The Mac community is waiting with bated breath for this week's expected Apple tablet announcement, but according to some quantum theorists, Mac communities in nearby parallel universes have been playing with Apple tablets since the Reagan administration. This past week, Frog Design released pictures of the "Bashful" tablet, which was on the drawing boards in 1983, but never made it to the shipping stage. The Bashful looks like the top half of a PowerBook Duo combined with a keyboard stolen from an Apple IIc; a stylus rounded out the Bashful's user interface. Some explanation of why this is mind-bending may be useful for those of you who don't remember the 1980s. In 1983, the Apple Lisa cost nearly US$10,000 (somewhere between $20,000 and $40,000 in today's dollars), and the Macintosh and Apple IIgs were still in the future. The Apple user experience was defined by what we had on the Apple II+ and Apple IIe, where "80 column cards" were an advanced technology which bumped high-resolution graphics from 280 by 192 pixels to 560 by 192 pixels.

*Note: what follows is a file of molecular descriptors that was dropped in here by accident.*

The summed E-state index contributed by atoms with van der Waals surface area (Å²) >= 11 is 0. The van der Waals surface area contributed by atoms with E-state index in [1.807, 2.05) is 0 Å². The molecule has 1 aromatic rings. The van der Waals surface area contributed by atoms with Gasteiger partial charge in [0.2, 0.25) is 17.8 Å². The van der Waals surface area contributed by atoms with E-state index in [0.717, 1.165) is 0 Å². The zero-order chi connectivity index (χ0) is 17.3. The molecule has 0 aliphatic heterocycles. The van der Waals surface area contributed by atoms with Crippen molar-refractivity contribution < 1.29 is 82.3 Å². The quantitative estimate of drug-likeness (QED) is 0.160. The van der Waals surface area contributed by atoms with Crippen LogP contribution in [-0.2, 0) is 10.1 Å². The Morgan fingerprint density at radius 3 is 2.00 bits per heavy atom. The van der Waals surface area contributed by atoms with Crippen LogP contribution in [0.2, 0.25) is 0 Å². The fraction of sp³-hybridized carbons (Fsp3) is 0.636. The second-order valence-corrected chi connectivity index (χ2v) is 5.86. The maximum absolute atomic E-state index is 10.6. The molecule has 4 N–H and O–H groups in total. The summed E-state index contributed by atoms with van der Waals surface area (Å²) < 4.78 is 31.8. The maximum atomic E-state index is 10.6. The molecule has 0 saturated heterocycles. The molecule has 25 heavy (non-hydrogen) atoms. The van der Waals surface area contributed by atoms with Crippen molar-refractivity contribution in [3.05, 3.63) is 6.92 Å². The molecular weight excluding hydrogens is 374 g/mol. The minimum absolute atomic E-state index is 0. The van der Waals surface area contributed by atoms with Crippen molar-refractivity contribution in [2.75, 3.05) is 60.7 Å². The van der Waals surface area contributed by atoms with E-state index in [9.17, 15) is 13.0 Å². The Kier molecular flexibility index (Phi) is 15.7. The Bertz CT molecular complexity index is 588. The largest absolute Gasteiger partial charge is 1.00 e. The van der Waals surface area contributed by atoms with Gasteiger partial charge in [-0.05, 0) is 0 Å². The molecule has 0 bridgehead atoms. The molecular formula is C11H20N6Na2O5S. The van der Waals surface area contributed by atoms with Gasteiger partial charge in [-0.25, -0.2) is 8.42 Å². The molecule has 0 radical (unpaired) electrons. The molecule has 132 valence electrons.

Folder icons and mice were advanced Lisa ideas; Apple II users lived a largely text-based existence until they launched an application. AppleWorks, an insanely popular office suite for the Apple II series (before we called such software "office suites"), drew folders and tabs onscreen with text graphics, and we all thought this was really nifty. Unless Apple had a third operating system up its sleeve in the early 1980s, the Apple II interface is what you would have had on the Bashful tablet. It would have been nothing like any tablet device marketed since. Unfortunately, we'll never know how the Bashful would have done on the market; Steve Jobs was more interested in another computer called the "Macintosh" at the time, and relations between Apple and Frog Design broke down when Jobs left Apple in 1985.